(ii) the Respondent has no rights or legitimate interests in respect of the disputed domain name; and
(iii) the disputed domain name has been registered and is being used in bad faith.
The Complainants must prove in this administrative proceeding that each of the aforesaid three elements is present so as to have the disputed domain name transferred to them, according to paragraph 4(a) of the Policy.
The first Complainant has shown that it is the owner of a pending Brazilian trademark application for CONFIDENCE CAMBIO filed in 2014 and in use in the Brazilian market.
The disputed domain name reproduces the core of the Complainants trademarks, CONFIDENCE, with the addition of another generic term ("credito" which stands for "credit" in Portuguese). This is not sufficient, under this Panel's view to avoid confusing similarity between the disputed domain name and the Complainants and their trademarks1.
The first element of the Policy has been established.
Paragraph 4(c) of the Policy provides a non-exclusive list of circumstances that may indicate a respondent's rights to or legitimate interests in a domain name. These circumstances are:
(i) before any notice of the dispute, the respondent's use of, or demonstrable preparations to use, the domain name or a name corresponding to the domain name in connection with a bona fide offering of goods or services; or
(ii) the respondent (as an individual, business, or other organization) has been commonly known by the domain name, even if it has not acquired trademark or service mark rights; or
(iii) the respondent is making a legitimate noncommercial or fair use of the domain name, without intent for commercial gain to misleadingly divert consumers or to tarnish the trademark or service mark at issue.
As the evidence submitted clearly indicates, the Complainants have made out a prima facie case that the Respondent lacks rights or legitimate interests in the disputed domain name given that the disputed domain name was used in connection with a fraudulent scheme depicting the details of a company that belongs to the Complainants group in an effective attempt to create confusion. The burden of production has therefore shifted to the Respondent to come forward with appropriate allegations or evidence demonstrating rights or legitimate interests.
The Respondent, in not responding to the Complaint, has failed to invoke any of the circumstances, which could demonstrate, pursuant to paragraph 4(c) of the Policy, any rights or legitimate interests in the disputed domain name. This entitles the Panel to draw any inferences from such default as it considers appropriate, pursuant to paragraph 14(b) of the Rules.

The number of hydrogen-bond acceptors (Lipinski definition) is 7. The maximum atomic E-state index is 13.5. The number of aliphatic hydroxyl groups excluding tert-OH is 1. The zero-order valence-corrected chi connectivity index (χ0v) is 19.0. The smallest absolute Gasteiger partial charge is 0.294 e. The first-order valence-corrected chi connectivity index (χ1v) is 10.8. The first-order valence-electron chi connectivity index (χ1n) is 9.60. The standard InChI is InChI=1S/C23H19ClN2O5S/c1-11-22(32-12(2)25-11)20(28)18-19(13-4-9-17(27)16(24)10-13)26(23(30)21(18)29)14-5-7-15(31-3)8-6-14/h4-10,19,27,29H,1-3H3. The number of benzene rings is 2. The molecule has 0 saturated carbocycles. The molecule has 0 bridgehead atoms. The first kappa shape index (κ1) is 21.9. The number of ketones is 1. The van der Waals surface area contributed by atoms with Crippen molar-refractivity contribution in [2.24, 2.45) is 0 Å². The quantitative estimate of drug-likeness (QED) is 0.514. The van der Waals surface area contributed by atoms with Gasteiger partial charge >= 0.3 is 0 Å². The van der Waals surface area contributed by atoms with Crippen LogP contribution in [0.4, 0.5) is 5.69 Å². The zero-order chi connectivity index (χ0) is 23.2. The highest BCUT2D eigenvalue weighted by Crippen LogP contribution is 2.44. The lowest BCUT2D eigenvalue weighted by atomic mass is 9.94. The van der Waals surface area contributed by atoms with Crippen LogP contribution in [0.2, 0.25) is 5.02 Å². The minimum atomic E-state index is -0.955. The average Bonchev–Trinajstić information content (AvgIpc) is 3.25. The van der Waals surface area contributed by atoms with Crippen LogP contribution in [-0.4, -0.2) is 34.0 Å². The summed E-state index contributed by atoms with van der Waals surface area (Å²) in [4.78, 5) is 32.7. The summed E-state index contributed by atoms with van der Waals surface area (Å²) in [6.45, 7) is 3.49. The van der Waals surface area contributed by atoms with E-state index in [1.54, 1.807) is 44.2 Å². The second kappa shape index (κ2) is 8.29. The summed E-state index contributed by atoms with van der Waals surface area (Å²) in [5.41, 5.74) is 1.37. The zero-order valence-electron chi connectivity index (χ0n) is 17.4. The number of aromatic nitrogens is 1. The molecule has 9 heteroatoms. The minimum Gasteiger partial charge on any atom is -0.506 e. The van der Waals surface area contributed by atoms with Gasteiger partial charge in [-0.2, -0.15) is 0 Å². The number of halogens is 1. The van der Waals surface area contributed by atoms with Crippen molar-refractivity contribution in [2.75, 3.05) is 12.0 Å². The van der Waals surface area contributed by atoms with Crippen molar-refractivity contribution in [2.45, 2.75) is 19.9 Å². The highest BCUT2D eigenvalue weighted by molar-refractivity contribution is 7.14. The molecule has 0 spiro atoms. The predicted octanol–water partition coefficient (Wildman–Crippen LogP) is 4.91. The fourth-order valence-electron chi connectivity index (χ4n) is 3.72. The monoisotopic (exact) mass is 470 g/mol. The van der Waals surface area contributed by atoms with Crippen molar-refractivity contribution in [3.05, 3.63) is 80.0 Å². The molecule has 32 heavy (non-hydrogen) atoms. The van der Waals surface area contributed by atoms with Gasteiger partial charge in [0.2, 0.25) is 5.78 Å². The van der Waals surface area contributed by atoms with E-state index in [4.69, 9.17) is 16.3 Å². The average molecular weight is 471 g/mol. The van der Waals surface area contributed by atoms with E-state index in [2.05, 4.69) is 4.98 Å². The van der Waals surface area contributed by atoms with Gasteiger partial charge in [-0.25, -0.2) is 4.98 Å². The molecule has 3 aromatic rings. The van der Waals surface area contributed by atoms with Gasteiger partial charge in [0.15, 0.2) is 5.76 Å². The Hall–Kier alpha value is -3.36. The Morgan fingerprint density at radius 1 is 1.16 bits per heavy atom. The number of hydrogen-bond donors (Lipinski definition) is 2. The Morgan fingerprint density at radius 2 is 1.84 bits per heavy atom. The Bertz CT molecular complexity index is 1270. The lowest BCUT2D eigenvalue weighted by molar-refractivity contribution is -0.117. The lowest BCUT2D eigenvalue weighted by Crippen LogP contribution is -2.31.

In that sense, the Complainants indeed state that the Respondent has not been authorized or licensed to use the Complainants' trademarks.
Also, the absence of any trademarks or trade names registered by the Respondent corresponding to the disputed domain name, or any possible link between the Respondent and the disputed domain name, that could be inferred from the details known of the Respondent or the webpage relating to the disputed domain name, corroborate the absence of a right or legitimate interest.
The use made of the disputed domain name in connection with a webpage that offered fraudulent money loans and which indicated the tax payer ID number and address of one of the Complainants' group companies cannot be considered a bona fide one.
Under these circumstances and absent evidence to the contrary, the Panel finds that the Respondent does not have rights or legitimate interests with respect to the disputed domain name.
This case presents the following circumstances which indicate bad faith registration and use of the disputed domain name given that:
a) there are indications that the disputed domain name has been used in connection with fraudulent scams;
b) the Respondent has provided no evidence whatsoever of any actual or contemplated good faith use by it of the disputed domain name;
c) the Respondent evidently was aware of the Complainants and their trademarks in view of the contents of the website that resolved from the disputed domain name;
d) the absence of a formal reply to the Complaint; and
e) the email and physical addresses provided by the Respondent appear to be false ones.
For the reasons above, the Respondent's conduct has to be considered, in this Panel's view, as bad faith registration and use of the disputed domain names pursuant to paragraph 4(b)(iv) of the Policy.
For the foregoing reasons, in accordance with paragraphs 4(i) of the Policy and 15 of the Rules, the Panel orders that the disputed domain name <creditoconfidence.com> be transferred to the first Complainant.
Wilson Pinheiro Jabur
Date: July 6, 2018
1 Moreover, given the particular aspects of the case (the fraudulent use of the disputed domain name and the clear association made with the Complainant's Group) and also considering that Brazilian law No. 9.279 of 1996 foresees in its art. 130, III, that the applicant is assured the right "to care for its material integrity and reputation" this Panel finds confusion with the first Complainant's trademark likely.